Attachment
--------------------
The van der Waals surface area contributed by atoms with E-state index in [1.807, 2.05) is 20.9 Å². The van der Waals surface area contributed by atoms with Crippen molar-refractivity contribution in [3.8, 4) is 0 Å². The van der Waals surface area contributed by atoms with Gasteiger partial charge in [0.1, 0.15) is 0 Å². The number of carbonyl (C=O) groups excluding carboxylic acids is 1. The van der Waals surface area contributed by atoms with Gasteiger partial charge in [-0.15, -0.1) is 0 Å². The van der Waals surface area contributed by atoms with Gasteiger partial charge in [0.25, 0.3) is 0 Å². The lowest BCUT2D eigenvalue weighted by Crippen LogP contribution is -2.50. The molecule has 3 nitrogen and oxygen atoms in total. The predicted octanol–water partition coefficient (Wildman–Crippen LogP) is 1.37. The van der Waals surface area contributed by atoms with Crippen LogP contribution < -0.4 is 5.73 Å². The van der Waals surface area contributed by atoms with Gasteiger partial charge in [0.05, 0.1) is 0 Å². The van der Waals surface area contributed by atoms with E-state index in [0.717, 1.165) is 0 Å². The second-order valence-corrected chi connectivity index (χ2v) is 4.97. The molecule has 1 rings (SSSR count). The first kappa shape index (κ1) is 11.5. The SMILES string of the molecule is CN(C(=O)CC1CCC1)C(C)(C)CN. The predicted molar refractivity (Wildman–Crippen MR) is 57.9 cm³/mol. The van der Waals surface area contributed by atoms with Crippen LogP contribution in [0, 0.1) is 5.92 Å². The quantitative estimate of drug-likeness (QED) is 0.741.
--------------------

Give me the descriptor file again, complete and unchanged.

The van der Waals surface area contributed by atoms with E-state index in [1.807, 2.05) is 20.9 Å². The van der Waals surface area contributed by atoms with Crippen molar-refractivity contribution in [3.8, 4) is 0 Å². The van der Waals surface area contributed by atoms with Gasteiger partial charge in [0.1, 0.15) is 0 Å². The number of carbonyl (C=O) groups excluding carboxylic acids is 1. The van der Waals surface area contributed by atoms with Gasteiger partial charge in [-0.15, -0.1) is 0 Å². The van der Waals surface area contributed by atoms with Gasteiger partial charge in [0.25, 0.3) is 0 Å². The lowest BCUT2D eigenvalue weighted by Crippen LogP contribution is -2.50. The molecule has 3 nitrogen and oxygen atoms in total. The predicted octanol–water partition coefficient (Wildman–Crippen LogP) is 1.37. The van der Waals surface area contributed by atoms with Crippen LogP contribution < -0.4 is 5.73 Å². The van der Waals surface area contributed by atoms with Gasteiger partial charge in [0.05, 0.1) is 0 Å². The van der Waals surface area contributed by atoms with E-state index in [0.717, 1.165) is 0 Å². The second-order valence-corrected chi connectivity index (χ2v) is 4.97. The molecule has 1 rings (SSSR count). The first kappa shape index (κ1) is 11.5. The SMILES string of the molecule is CN(C(=O)CC1CCC1)C(C)(C)CN. The predicted molar refractivity (Wildman–Crippen MR) is 57.9 cm³/mol. The van der Waals surface area contributed by atoms with Crippen LogP contribution in [0, 0.1) is 5.92 Å². The quantitative estimate of drug-likeness (QED) is 0.741.